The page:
Most U.S. voters believe an expanded role for nurse practitioners will boost quality of health care
NEW YORK — Many U.S. voters are in favor of expanding the use of nurse practitioners for routine medical care, and most believe that the quality of health care would improve if routine care was handled by nurse practitioners and doctors were able to focus more on challenging healthcare issues, according to the findings of a recent survey.
According to a new Rasmussen Reports national telephone survey of 1,000 adults, 67% of likely U.S. voters favored training and licensing nurse practitioners to expand the level of routine care they provide.
In addition, 77% of respondents said they would be at least somewhat comfortable visiting a trained and licensed nurse practitioner for routine medical care, with 45% saying they would be very comfortable.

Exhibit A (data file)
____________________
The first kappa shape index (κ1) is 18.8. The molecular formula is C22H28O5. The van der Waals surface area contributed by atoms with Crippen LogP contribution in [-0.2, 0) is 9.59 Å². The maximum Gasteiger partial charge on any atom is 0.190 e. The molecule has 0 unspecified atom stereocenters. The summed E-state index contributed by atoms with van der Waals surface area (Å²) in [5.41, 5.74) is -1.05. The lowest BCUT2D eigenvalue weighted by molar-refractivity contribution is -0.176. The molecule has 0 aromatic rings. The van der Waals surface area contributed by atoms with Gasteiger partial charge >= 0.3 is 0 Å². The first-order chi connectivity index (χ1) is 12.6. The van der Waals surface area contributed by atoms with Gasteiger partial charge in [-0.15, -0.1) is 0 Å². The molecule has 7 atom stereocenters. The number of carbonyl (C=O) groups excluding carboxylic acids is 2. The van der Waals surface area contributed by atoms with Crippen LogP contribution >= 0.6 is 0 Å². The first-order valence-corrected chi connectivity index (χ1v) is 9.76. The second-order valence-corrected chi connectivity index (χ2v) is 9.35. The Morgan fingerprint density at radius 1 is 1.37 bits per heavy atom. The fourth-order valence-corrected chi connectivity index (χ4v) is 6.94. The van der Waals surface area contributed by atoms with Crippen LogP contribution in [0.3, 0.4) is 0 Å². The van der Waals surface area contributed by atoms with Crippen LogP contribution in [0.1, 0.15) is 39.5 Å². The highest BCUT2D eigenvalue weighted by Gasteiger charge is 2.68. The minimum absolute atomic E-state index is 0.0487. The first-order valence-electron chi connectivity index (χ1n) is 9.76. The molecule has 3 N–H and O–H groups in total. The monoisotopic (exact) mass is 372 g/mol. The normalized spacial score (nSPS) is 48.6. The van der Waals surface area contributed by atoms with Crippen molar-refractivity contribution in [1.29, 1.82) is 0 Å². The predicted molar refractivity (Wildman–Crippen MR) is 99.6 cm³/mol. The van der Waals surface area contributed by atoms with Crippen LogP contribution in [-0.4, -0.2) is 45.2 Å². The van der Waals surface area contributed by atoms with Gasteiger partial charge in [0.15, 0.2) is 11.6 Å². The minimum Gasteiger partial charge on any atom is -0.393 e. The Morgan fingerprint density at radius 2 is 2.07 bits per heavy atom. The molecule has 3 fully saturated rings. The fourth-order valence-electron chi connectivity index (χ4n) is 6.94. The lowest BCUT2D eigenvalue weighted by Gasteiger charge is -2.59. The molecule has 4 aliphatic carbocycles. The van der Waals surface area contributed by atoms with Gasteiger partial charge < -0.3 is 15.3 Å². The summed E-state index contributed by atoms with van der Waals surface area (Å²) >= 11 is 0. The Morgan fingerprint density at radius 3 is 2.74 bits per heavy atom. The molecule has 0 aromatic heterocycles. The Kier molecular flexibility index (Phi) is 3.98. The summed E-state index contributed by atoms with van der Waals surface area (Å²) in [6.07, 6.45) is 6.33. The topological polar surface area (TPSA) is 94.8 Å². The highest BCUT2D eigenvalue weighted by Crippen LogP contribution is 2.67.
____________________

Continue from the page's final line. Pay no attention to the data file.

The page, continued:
The survey also found that more than half (52%) of respondents believed that the quality of health care would improve if routine medical care was handled by nurse practitioners and doctors were able to focus more on challenging healthcare issues. Nearly half (43%) of voters thought the cost of health care would decrease if nurse practitioners were trained and licensed to provide routine medical care.
The survey also revealed that those who earn more than $75,000 were slightly less confident than those who earn less that the quality of health care could improve with the use of more nurse practitioners, thus freeing up doctors for more challenging cases.
Democrats and voters not affiliated with either party were more confident than Republicans that quality would improve. Democrats also believed more strongly than Republicans and unaffiliateds that the greater use of nurse practitioners would decrease the cost of health care.